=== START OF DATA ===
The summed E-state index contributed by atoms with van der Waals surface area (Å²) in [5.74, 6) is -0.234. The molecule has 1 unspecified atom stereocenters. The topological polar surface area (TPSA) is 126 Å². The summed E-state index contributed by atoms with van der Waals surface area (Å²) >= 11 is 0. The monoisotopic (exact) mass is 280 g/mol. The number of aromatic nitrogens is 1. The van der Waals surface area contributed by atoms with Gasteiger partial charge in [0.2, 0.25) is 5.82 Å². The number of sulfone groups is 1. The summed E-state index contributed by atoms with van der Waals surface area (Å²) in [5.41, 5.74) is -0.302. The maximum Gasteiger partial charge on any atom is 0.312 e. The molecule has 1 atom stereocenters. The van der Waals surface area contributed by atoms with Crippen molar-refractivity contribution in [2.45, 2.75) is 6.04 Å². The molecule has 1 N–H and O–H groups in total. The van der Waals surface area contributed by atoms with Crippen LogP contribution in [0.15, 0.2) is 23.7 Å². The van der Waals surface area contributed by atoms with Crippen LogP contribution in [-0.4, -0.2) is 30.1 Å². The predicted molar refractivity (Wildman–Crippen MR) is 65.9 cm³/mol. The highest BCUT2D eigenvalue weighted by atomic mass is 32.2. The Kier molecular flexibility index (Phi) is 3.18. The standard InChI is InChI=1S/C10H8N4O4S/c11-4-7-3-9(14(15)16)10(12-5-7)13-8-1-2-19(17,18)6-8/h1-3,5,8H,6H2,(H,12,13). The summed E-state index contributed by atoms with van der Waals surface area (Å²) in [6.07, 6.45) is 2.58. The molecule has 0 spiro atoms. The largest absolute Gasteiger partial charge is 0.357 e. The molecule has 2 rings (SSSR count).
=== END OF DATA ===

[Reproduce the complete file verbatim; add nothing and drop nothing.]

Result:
The summed E-state index contributed by atoms with van der Waals surface area (Å²) in [5.74, 6) is -0.234. The molecule has 1 unspecified atom stereocenters. The topological polar surface area (TPSA) is 126 Å². The summed E-state index contributed by atoms with van der Waals surface area (Å²) >= 11 is 0. The monoisotopic (exact) mass is 280 g/mol. The number of aromatic nitrogens is 1. The van der Waals surface area contributed by atoms with Gasteiger partial charge in [0.2, 0.25) is 5.82 Å². The number of sulfone groups is 1. The summed E-state index contributed by atoms with van der Waals surface area (Å²) in [5.41, 5.74) is -0.302. The maximum Gasteiger partial charge on any atom is 0.312 e. The molecule has 1 atom stereocenters. The van der Waals surface area contributed by atoms with Crippen molar-refractivity contribution in [2.45, 2.75) is 6.04 Å². The molecule has 1 N–H and O–H groups in total. The van der Waals surface area contributed by atoms with Crippen LogP contribution in [0.15, 0.2) is 23.7 Å². The van der Waals surface area contributed by atoms with Crippen LogP contribution in [-0.4, -0.2) is 30.1 Å². The predicted molar refractivity (Wildman–Crippen MR) is 65.9 cm³/mol. The highest BCUT2D eigenvalue weighted by atomic mass is 32.2. The Kier molecular flexibility index (Phi) is 3.18. The standard InChI is InChI=1S/C10H8N4O4S/c11-4-7-3-9(14(15)16)10(12-5-7)13-8-1-2-19(17,18)6-8/h1-3,5,8H,6H2,(H,12,13). The summed E-state index contributed by atoms with van der Waals surface area (Å²) in [6.07, 6.45) is 2.58. The molecule has 0 spiro atoms. The largest absolute Gasteiger partial charge is 0.357 e. The molecule has 2 rings (SSSR count).